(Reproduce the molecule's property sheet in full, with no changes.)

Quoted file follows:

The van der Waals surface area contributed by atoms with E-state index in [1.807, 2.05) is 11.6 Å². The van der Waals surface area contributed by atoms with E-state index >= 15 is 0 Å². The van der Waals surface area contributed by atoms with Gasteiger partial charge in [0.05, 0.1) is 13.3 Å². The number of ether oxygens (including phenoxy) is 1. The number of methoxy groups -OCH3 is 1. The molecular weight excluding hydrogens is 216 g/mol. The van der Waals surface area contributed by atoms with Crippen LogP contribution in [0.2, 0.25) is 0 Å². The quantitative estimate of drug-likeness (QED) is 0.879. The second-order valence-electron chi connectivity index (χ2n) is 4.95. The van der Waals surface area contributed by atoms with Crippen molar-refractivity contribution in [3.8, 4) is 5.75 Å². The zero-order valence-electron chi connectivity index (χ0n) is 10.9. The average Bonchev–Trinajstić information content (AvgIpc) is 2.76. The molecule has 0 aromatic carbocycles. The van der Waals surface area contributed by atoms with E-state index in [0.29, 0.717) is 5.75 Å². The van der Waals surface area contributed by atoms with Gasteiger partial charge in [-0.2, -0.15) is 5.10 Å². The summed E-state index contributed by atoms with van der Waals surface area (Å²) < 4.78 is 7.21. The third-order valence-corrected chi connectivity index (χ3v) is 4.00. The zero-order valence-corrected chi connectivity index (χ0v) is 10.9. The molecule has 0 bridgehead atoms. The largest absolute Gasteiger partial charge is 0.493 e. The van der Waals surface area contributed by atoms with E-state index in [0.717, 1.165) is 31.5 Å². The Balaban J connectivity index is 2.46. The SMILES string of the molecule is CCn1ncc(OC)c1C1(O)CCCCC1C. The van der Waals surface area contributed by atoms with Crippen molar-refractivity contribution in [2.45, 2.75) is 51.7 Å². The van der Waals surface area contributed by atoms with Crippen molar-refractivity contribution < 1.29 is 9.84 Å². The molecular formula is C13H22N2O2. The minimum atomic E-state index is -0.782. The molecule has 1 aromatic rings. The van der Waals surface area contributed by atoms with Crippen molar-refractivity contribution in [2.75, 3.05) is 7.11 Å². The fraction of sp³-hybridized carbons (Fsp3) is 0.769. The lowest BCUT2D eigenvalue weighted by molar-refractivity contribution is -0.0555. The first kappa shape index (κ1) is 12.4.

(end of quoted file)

The van der Waals surface area contributed by atoms with E-state index in [1.807, 2.05) is 11.6 Å². The van der Waals surface area contributed by atoms with E-state index >= 15 is 0 Å². The van der Waals surface area contributed by atoms with Gasteiger partial charge in [0.05, 0.1) is 13.3 Å². The number of ether oxygens (including phenoxy) is 1. The number of methoxy groups -OCH3 is 1. The molecular weight excluding hydrogens is 216 g/mol. The van der Waals surface area contributed by atoms with Crippen LogP contribution in [0.2, 0.25) is 0 Å². The quantitative estimate of drug-likeness (QED) is 0.879. The second-order valence-electron chi connectivity index (χ2n) is 4.95. The van der Waals surface area contributed by atoms with Crippen molar-refractivity contribution in [3.8, 4) is 5.75 Å². The zero-order valence-electron chi connectivity index (χ0n) is 10.9. The average Bonchev–Trinajstić information content (AvgIpc) is 2.76. The molecule has 0 aromatic carbocycles. The van der Waals surface area contributed by atoms with E-state index in [0.29, 0.717) is 5.75 Å². The van der Waals surface area contributed by atoms with Gasteiger partial charge in [-0.2, -0.15) is 5.10 Å². The summed E-state index contributed by atoms with van der Waals surface area (Å²) < 4.78 is 7.21. The third-order valence-corrected chi connectivity index (χ3v) is 4.00. The zero-order valence-corrected chi connectivity index (χ0v) is 10.9. The molecule has 0 bridgehead atoms. The largest absolute Gasteiger partial charge is 0.493 e. The van der Waals surface area contributed by atoms with E-state index in [0.717, 1.165) is 31.5 Å². The Balaban J connectivity index is 2.46. The SMILES string of the molecule is CCn1ncc(OC)c1C1(O)CCCCC1C. The van der Waals surface area contributed by atoms with Crippen molar-refractivity contribution in [2.45, 2.75) is 51.7 Å². The van der Waals surface area contributed by atoms with Crippen molar-refractivity contribution < 1.29 is 9.84 Å². The molecular formula is C13H22N2O2. The minimum atomic E-state index is -0.782. The molecule has 1 aromatic rings. The van der Waals surface area contributed by atoms with Crippen molar-refractivity contribution in [2.75, 3.05) is 7.11 Å². The fraction of sp³-hybridized carbons (Fsp3) is 0.769. The lowest BCUT2D eigenvalue weighted by molar-refractivity contribution is -0.0555. The first kappa shape index (κ1) is 12.4.